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LIDS is a kernel patch that implements Mandatory Access Control (MAC). Under the most restrictive circumstances, this means that not even root can do anything that lids has been configured not to allow.

You can, for example, set any file you like to read-only. While running under LIDS, that's it: the file cannot be modified or removed even by root. Doing that to a directory recursively protects everything under that directory, so that's both powerful and (of course) dangerous. You can also "hide" files or directories, and as with read-only, not even "root" can see them. Files can be set to append-only mode, which effectively prevents log-file tampering (though makes rotating log files rather more difficult). With any of these settings, you can specify programs that ARE allowed access - for example, login and sshd definitely need to read /etc/shadow.

Similar security restrictions can protect the use of ports, and even processes: a process can be hidden (still can be killed if its pid is known) or even made unkillable.

Then there's the problem of loadable modules. You almost certainly need to be able to load modules during boot, but you don't want someone circumventing all this security later. Therefore, you can "seal" the LIDS kernel in a startup script, which does just what it sounds like.

Obviously, this can make a very safe and secure system. Just as obviously, it can make for a very dead, unusable system if you screw up the configuration, so anyone new to this would be well advised to deploy it in a test system first and make darn sure that they have a non-lids kernel available to boot from if necessary. You can pass a "lids=0" parameter to a lids kernel, but of course that assumes you are allowed access to modify boot commands.

There are options that can let you make changes without rebooting. If allowed in the original compilation, you can enter a "LIDS free session"; a terminal session not subject to LIDS control. That requires another password (the LIDS password), and only one such session can exist at once. It may also be possible to turn off LIDS security with a lidsadm command, but again that capability can be compiled out.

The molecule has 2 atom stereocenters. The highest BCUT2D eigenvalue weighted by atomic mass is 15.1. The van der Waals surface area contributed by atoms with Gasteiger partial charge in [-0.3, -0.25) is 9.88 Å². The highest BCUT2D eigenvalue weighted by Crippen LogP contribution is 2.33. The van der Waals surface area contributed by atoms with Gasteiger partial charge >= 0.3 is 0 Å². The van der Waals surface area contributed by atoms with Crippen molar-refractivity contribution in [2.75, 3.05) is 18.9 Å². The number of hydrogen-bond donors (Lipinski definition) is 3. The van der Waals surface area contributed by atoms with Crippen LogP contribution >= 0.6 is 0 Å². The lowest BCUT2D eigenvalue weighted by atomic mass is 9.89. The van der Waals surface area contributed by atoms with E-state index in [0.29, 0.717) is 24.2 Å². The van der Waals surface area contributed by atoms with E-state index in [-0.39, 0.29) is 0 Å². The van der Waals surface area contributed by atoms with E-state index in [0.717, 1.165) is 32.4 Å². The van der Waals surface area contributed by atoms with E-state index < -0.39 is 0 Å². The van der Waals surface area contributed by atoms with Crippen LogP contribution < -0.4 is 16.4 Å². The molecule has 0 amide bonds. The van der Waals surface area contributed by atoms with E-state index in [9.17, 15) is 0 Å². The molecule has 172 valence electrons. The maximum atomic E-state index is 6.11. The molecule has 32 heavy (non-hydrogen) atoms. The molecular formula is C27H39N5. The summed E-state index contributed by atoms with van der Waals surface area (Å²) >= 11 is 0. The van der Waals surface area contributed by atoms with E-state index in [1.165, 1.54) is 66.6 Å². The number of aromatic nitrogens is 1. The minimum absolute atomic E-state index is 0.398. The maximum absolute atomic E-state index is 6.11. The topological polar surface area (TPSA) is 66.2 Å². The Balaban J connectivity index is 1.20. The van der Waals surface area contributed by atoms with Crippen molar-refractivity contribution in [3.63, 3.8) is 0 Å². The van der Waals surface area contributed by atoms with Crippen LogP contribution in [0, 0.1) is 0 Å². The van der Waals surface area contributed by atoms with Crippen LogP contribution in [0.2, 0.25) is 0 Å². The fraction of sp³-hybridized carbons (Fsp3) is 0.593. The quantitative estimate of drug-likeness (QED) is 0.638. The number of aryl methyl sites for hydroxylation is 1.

While this is powerful stuff, it may take some fiddling to get things able to work while still providing as much protection as possible. It would be pointless to deploy LIDS and then effectively cripple it for convenience, but on the other hand there are tasks that need to have free rein, and you may not be able to identify all of them off the top of your head, so you won't know that LIDS has broken them until later.. but allowing the necessary access may accidentally open up more than you intended. However, LIDS can certainly provide a lot more protection than a normal kernel can. But that doesn't mean that you suddenly have immunity from any security problems; LIDS is just another tool that can help protect you. Nor should you neglect all the other, more "normal" security precautions you would take: protection in depth is always the wise choice. So, if (for example) a particular service is not to be used on this server, you block it at the firewall, you block it in iptables, you shut it off in xinetd, you set any available PAM restrictions that apply, AND you use LIDS to restrict its port from being used. Paranoid? You betcha.

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© Tony Lawrence

Fri Apr 8 02:48:07 2005: 298   drag

Good stuff.

Also for a similar thing, Fedora Core 3 and Redhat ES 4 use limited ruleset to impliment MAC thru SELinux for some convienent services. Mostly stuff that gets exposed to the network. They are trying to find a balance between keeping it usefull yet have it not get in the way of normal administration stuff.

Although I suppose most people here already knew all this. (link)

It's nice to see that other people are taking advantage of the Linux security module framework. There have been more then a few Linux security people to critize it.

One of the main negative aspects that is pointed out is that most Distros will be like, 'oh lsm is cool!' and impliment it by default on kernels they provide without much considuration. If a attacker could get root it can provide a ready-made and very 'secure' thing to use to deploy linux kernel module-based rootkits.

On another side note, LSM can be used for more then just security. One of the ways that you can use this framework for non-security setups is for audio workstations. It's very important sometimes to have a garrenteed latency, or in other words 'realtime', when mixing several different channels of audio in software. With 2.4 series kernels you'd have to apply patches to get this, but with 2.6 series kernel's scedualer is adequate to provide this, however you'd need to have 'root' rights to get this. So many times audio workstaitons will be run with root as the normal user. Using LSM you can set it up so that certain users have access to scedualing priority without having to grant them other rights to the rest of the system. You can find it around being called realtime-lsm.

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